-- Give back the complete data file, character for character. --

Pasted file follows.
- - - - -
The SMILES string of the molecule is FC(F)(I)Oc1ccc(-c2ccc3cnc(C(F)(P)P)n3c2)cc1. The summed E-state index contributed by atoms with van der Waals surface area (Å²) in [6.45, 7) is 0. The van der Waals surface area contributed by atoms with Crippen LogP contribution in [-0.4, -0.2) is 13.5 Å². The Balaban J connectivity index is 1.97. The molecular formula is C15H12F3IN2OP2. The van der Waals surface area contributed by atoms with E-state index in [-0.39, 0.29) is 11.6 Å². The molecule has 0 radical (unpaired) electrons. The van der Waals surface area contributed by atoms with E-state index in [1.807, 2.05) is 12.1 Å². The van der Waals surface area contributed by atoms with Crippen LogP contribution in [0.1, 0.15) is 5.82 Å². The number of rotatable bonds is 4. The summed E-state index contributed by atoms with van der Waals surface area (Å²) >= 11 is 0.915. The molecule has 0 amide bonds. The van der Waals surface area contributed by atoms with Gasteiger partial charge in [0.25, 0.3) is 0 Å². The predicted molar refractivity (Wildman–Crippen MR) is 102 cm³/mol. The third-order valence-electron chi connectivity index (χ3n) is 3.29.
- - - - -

The SMILES string of the molecule is FC(F)(I)Oc1ccc(-c2ccc3cnc(C(F)(P)P)n3c2)cc1. The summed E-state index contributed by atoms with van der Waals surface area (Å²) in [6.45, 7) is 0. The van der Waals surface area contributed by atoms with Crippen LogP contribution in [-0.4, -0.2) is 13.5 Å². The Balaban J connectivity index is 1.97. The molecular formula is C15H12F3IN2OP2. The van der Waals surface area contributed by atoms with E-state index in [-0.39, 0.29) is 11.6 Å². The molecule has 0 radical (unpaired) electrons. The van der Waals surface area contributed by atoms with E-state index in [1.807, 2.05) is 12.1 Å². The van der Waals surface area contributed by atoms with Crippen LogP contribution in [0.1, 0.15) is 5.82 Å². The number of rotatable bonds is 4. The summed E-state index contributed by atoms with van der Waals surface area (Å²) >= 11 is 0.915. The molecule has 0 amide bonds. The van der Waals surface area contributed by atoms with Gasteiger partial charge in [0.25, 0.3) is 0 Å². The predicted molar refractivity (Wildman–Crippen MR) is 102 cm³/mol. The third-order valence-electron chi connectivity index (χ3n) is 3.29.